A month has passed since the Brexit transition period ended and the UK finally left the EU. If enquiries, posts and comment in social media and other forums are anything to go by, there is a major lack of understanding of the requirements and costs for British Nationals to get Spanish Residency.
We covered the general requirements in our article Spanish Residency Requirements for British Citizens and UK Nationals 2021.
Here we drill down further into what the new Spanish residency requirements for British National mean in real terms.
Spanish Residency Requirements for British Citizens as Nationals of Third Countries
The single biggest change that UK nationals seem to be failing to understand, is that British citizens are now nationals of third countries, and therefore subject to general immigration rules. This means that UK nationals who wish to come and live in Spain must first obtain a long stay visa, BEFORE they can actually come to Spain and apply for their residency.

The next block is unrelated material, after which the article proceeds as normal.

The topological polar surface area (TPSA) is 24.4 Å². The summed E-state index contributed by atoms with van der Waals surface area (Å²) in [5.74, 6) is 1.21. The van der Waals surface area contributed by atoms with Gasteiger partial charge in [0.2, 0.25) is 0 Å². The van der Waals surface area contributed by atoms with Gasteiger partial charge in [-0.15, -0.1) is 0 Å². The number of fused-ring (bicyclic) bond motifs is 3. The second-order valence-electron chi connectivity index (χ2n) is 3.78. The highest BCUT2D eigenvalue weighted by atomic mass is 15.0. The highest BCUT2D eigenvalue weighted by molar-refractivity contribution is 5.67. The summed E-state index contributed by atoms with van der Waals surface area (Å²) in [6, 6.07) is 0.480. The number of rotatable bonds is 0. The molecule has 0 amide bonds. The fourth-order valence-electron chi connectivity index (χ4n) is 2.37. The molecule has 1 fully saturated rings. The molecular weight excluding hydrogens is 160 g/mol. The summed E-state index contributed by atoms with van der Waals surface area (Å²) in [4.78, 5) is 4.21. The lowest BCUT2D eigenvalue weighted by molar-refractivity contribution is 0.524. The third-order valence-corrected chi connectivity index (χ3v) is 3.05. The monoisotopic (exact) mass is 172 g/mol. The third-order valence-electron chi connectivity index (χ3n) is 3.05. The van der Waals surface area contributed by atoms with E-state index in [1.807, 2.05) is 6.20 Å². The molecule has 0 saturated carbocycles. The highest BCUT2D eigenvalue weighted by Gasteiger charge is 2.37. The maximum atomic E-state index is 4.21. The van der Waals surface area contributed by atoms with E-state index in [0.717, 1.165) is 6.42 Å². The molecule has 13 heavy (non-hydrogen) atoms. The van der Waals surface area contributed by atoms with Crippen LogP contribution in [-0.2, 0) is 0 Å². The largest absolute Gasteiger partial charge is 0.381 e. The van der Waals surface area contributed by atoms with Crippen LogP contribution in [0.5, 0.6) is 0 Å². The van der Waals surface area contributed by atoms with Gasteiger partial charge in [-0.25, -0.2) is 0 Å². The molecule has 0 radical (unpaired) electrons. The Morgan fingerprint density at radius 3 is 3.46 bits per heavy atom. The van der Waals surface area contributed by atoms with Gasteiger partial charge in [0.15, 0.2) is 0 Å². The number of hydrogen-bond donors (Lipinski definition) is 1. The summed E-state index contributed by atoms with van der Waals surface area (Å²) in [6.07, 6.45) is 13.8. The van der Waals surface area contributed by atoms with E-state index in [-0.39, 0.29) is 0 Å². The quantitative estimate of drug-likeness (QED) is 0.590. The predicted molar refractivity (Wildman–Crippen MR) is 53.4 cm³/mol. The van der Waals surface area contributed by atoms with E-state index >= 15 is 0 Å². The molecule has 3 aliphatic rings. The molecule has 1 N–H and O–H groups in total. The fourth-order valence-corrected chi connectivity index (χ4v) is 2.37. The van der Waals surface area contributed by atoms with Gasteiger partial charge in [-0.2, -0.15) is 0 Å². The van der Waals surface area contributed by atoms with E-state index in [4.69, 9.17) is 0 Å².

Visas are obtained through the Spanish Consulate in the UK and applications must be presented with supporting documents present, correct, legalised, certified and officially translated as necessary.
The requirement for British nationals to obtain a visa in order to get Spanish residency, adds significant cost to the process, and also excludes a wide demographic of Brits who have previously made up a large section of migrants from the UK to Spain.
What Are The Visa Eligibility Requirements and Costs?
Applicants must have a sufficient secure income, such as a pension, and private medical insurance.
The minimum income required for a single person is just over €27,000 per year. Just under €6,800 per extra per year is required for each additional dependent family member applicant. So married couple applying together need a minimum income of €34,000 between them, and a family with 3 children €54,000.
The total application costs will depend on the applicants circumstances and the type of visa being applied for. We are going to use a couple, Mr and Mrs Bloggs, who are recently retired applying for a non-lucrative visa as an example.
Private Medical Insurance
This cost will of course vary. This example assumes the couple who are both aged 67, are in good health with no pre-existing conditions.